While the district court's calculations were based on a summary of witness testimony provided by a federal agent at sentencing, the court nonetheless had the opportunity to determine the credibility of the witnesses at trial. The court noted that

where issues have been raised as to the credibility of the individuals who have testified as to specific quantities and transactions, although their credibility is questionable on one item or another, in so far as it relates to specific transactions and amounts of those transactions, the Court finds them credible for that purpose.

Rec., vol. I, doc. 276 at 6. The court also took "extreme care . . . to avoid any double counting" of the drug amounts and "conservatively reached" the amount attributable to Mr. Stover. Id. We are not persuaded the court erred in its calculations.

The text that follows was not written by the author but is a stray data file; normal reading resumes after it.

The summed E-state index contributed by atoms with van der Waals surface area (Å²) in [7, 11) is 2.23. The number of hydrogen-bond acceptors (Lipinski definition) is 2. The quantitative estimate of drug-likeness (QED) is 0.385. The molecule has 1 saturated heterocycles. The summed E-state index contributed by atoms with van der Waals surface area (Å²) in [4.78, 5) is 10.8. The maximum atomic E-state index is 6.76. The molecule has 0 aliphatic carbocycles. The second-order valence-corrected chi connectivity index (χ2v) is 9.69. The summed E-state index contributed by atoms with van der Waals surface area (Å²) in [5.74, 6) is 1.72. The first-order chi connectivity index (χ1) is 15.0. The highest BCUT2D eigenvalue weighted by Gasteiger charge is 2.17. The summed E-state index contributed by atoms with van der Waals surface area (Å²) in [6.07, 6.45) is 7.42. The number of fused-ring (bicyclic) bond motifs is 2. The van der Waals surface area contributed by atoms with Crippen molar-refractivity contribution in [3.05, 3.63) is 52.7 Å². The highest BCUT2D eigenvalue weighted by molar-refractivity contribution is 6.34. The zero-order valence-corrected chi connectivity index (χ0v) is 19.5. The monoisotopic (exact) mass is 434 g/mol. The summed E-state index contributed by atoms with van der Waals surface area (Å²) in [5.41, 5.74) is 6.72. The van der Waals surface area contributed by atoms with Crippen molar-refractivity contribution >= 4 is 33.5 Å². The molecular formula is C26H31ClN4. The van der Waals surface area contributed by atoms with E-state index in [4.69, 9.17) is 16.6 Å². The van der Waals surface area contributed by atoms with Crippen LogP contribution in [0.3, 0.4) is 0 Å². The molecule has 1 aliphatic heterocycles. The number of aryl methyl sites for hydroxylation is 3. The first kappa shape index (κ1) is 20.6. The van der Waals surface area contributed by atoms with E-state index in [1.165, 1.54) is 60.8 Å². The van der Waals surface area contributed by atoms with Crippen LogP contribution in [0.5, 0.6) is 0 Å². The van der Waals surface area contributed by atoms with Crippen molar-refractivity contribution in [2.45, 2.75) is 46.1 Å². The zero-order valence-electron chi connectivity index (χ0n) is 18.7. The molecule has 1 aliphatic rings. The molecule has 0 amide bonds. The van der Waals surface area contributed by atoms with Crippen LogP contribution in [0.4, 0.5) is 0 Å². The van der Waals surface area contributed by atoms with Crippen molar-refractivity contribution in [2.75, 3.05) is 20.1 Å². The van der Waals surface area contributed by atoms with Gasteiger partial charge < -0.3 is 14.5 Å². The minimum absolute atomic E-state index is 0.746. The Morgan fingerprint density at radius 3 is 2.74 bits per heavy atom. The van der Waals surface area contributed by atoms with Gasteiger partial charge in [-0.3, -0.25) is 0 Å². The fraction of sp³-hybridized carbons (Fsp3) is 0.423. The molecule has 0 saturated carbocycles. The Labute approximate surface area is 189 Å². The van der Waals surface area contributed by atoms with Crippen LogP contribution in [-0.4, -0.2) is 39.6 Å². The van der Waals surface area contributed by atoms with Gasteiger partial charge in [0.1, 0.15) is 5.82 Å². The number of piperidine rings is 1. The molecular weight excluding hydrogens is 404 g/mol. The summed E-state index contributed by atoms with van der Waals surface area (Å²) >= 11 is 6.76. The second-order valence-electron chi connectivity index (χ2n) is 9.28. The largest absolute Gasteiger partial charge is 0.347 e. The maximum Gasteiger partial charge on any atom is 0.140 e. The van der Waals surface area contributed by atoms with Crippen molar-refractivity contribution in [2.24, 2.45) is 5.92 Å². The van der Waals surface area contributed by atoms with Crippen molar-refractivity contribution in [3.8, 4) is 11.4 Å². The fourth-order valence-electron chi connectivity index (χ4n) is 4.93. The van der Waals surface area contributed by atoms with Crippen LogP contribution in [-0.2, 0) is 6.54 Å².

The district court also correctly enhanced Mr. Stover's offense level by four upon finding he "was an organizer or leader of a criminal activity that involved five or more participants or was otherwise extensive." U.S.S.G. § 3B1.1(a). The government had the burden of proving by a preponderance of the evidence that Mr. Stover had a leadership role in the conspiracy. United States v. Cruz Camacho, 137 F.3d 1220, 1224 (10th Cir. 1998). The guidelines provide a list of factors for the sentencing court to consider when making such a determination, including the defendant's